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Subject: qotd: NAIC Senior Issues Task Force rejects cost sharing under
Date: Fri, 30 Nov 2012 11:25:24 -0800
From: Don McCanne <email@example.com>
To: Quote-of-the-Day <firstname.lastname@example.org>
National Association of Insurance Commissioners (NAIC)
2012 Fall National Meeting
November 30, 2012
Senior Issues Task Force
Patient Protection and Affordable Care Act
SEC. 3210. DEVELOPMENT OF NEW STANDARDS FOR CERTAIN MEDIGAP PLANS.
(a) '(y) '(1) IN GENERAL- The Secretary shall request the National
Association of Insurance Commissioners to review and revise the
standards for benefit packages described in paragraph (2) under
subsection (p)(1), to otherwise update standards to include requirements
for nominal cost sharing to encourage the use of appropriate physicians'
services under part B. Such revisions shall be based on evidence
published in peer-reviewed journals or current examples used by
integrated delivery systems...
11-5-12 Draft of proposed letter from NAIC to HHS Secretary Kathleen
(Excerpts of draft)
Pursuant to section 3210 of the Patient Protection and Affordable Care
Act (ACA) you have requested the National Association of Insurance
Commissioners (NAIC) to review and revise the NAIC Medicare
Supplement insurance (Medigap) model regulation to include nominal cost
sharing in Medigap Plans C and F to encourage the use of appropriate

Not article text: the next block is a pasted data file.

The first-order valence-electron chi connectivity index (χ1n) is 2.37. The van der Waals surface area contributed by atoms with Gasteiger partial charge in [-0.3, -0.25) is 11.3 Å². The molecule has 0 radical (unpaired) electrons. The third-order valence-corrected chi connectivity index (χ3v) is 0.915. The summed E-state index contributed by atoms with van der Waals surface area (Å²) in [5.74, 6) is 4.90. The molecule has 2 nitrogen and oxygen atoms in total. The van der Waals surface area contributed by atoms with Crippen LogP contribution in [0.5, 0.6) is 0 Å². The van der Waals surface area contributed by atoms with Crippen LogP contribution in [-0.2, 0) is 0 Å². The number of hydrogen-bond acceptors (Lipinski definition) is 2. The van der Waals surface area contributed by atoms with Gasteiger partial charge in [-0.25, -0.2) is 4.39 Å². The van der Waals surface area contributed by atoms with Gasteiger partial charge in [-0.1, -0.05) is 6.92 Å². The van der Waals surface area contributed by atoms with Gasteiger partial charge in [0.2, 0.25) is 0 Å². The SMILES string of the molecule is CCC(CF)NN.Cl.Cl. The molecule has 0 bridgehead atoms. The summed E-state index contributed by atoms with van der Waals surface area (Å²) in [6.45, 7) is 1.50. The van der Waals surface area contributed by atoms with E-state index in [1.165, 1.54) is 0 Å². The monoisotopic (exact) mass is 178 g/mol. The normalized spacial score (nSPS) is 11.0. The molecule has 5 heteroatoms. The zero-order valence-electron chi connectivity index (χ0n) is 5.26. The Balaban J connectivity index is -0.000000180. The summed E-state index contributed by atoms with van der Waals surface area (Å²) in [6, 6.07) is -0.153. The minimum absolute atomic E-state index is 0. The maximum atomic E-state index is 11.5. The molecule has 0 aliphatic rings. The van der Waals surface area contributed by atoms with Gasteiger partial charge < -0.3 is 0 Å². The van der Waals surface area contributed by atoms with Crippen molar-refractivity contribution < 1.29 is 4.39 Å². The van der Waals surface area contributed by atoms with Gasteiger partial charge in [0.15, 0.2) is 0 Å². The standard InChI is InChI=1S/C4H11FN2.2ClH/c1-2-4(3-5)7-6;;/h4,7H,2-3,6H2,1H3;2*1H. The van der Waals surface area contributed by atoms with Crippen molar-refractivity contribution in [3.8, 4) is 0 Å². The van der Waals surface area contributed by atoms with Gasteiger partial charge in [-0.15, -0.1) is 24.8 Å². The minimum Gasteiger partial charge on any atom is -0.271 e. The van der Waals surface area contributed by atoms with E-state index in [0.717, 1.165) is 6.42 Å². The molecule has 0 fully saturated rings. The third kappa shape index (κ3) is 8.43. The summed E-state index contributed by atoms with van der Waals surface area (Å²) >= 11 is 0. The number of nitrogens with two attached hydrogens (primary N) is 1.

The NAIC has performed its requested review of the standards for Plans C
and F under Section 3210 of the ACA. We were unable to find evidence in
peer-reviewed studies or managed care practices that would be the basis
of nominal cost sharing designed to encourage the use of appropriate
physicians' services. Therefore, our recommendation is that no nominal
cost sharing be introduced to Plans C and F. We hope that you will agree
with this determination.
Medigap is a product that has served our country's Medicare eligible
consumers well for many years, offering them security and financial
predictability with regard to their Medicare costs. Medigap's
protections are now inappropriately being held responsible for
encouraging the overuse of covered services and increasing costs in the
The statute requires the NAIC to base nominal cost sharing revisions on
"peer-reviewed journals or current examples of integrated delivery
systems". However, the Subgroup discovered that there is a limited
amount of relevant peer-reviewed material on this topic. None of the
studies provided a basis for the design of nominal cost sharing that
would encourage the use of appropriate physicians' services. Many of the
studies caution that added cost sharing would result in delayed
treatments that could increase Medicare program costs later (e.g.,
increased expenditures for emergency room visits and hospitalizations)
and result in adverse health outcomes for vulnerable populations (i.e.,
elderly, chronically ill and low-income).
The Subgroup also gathered information from integrated delivery systems
(Medicare Advantage plans) but concluded that, because these managed
care plans make medical necessity determinations for Medicare, that any
such practices were not directly relevant for Medigap.
In summary, based on our thorough review and deliberation on this topic,
we believe, and hope that you will agree, that no changes should be made
to Plans C and F to add beneficiary cost sharing at this time.
Comment: From a health policy perspective, this is a big deal. A very
big deal! The National Association of Insurance Commissioners (NAIC) is